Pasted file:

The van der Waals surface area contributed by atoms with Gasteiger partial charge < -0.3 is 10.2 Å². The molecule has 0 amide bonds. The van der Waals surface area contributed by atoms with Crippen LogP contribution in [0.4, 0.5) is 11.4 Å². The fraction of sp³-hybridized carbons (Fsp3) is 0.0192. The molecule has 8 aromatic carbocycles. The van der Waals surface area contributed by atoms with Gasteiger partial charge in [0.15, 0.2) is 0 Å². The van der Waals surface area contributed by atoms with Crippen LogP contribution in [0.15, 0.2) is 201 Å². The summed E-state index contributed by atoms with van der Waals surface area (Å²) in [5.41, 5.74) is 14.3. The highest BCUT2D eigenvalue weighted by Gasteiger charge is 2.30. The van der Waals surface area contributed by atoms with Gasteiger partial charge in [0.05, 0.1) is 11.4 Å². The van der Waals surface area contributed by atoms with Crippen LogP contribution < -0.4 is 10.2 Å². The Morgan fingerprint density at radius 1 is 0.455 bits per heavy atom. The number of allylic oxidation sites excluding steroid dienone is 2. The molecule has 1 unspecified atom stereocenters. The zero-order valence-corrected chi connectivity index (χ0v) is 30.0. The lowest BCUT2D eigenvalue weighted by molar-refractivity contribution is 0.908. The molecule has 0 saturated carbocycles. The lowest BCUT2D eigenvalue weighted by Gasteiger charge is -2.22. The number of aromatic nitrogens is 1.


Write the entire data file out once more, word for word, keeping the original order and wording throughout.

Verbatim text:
The van der Waals surface area contributed by atoms with Gasteiger partial charge < -0.3 is 10.2 Å². The molecule has 0 amide bonds. The van der Waals surface area contributed by atoms with Crippen LogP contribution in [0.4, 0.5) is 11.4 Å². The fraction of sp³-hybridized carbons (Fsp3) is 0.0192. The molecule has 8 aromatic carbocycles. The van der Waals surface area contributed by atoms with Gasteiger partial charge in [0.15, 0.2) is 0 Å². The van der Waals surface area contributed by atoms with Crippen LogP contribution in [0.15, 0.2) is 201 Å². The summed E-state index contributed by atoms with van der Waals surface area (Å²) in [5.41, 5.74) is 14.3. The highest BCUT2D eigenvalue weighted by Gasteiger charge is 2.30. The van der Waals surface area contributed by atoms with Gasteiger partial charge in [0.05, 0.1) is 11.4 Å². The van der Waals surface area contributed by atoms with Crippen LogP contribution < -0.4 is 10.2 Å². The Morgan fingerprint density at radius 1 is 0.455 bits per heavy atom. The number of allylic oxidation sites excluding steroid dienone is 2. The molecule has 1 unspecified atom stereocenters. The zero-order valence-corrected chi connectivity index (χ0v) is 30.0. The lowest BCUT2D eigenvalue weighted by molar-refractivity contribution is 0.908. The molecule has 0 saturated carbocycles. The lowest BCUT2D eigenvalue weighted by Gasteiger charge is -2.22. The number of aromatic nitrogens is 1.